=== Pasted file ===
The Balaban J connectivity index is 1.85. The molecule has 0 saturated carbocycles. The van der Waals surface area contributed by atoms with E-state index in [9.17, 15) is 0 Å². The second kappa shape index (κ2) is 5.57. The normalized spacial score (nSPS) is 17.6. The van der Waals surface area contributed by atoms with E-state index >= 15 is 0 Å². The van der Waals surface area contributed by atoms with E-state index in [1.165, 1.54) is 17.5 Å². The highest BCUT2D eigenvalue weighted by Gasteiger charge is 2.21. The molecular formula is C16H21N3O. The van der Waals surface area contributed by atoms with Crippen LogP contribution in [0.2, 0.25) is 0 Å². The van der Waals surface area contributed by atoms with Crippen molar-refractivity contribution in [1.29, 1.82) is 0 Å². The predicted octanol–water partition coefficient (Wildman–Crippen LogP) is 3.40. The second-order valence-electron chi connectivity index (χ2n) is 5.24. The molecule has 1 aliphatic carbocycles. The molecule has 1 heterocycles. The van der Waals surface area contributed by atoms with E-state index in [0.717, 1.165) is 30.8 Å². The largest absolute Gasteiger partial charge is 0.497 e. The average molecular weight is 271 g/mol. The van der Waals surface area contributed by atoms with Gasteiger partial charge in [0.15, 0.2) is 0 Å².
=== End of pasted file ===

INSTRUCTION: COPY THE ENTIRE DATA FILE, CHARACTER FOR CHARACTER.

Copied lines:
The Balaban J connectivity index is 1.85. The molecule has 0 saturated carbocycles. The van der Waals surface area contributed by atoms with E-state index in [9.17, 15) is 0 Å². The second kappa shape index (κ2) is 5.57. The normalized spacial score (nSPS) is 17.6. The van der Waals surface area contributed by atoms with E-state index >= 15 is 0 Å². The van der Waals surface area contributed by atoms with E-state index in [1.165, 1.54) is 17.5 Å². The highest BCUT2D eigenvalue weighted by Gasteiger charge is 2.21. The molecular formula is C16H21N3O. The van der Waals surface area contributed by atoms with Crippen LogP contribution in [0.2, 0.25) is 0 Å². The van der Waals surface area contributed by atoms with Crippen molar-refractivity contribution in [1.29, 1.82) is 0 Å². The predicted octanol–water partition coefficient (Wildman–Crippen LogP) is 3.40. The second-order valence-electron chi connectivity index (χ2n) is 5.24. The molecule has 1 aliphatic carbocycles. The molecule has 1 heterocycles. The van der Waals surface area contributed by atoms with E-state index in [0.717, 1.165) is 30.8 Å². The largest absolute Gasteiger partial charge is 0.497 e. The average molecular weight is 271 g/mol. The van der Waals surface area contributed by atoms with Gasteiger partial charge in [0.15, 0.2) is 0 Å².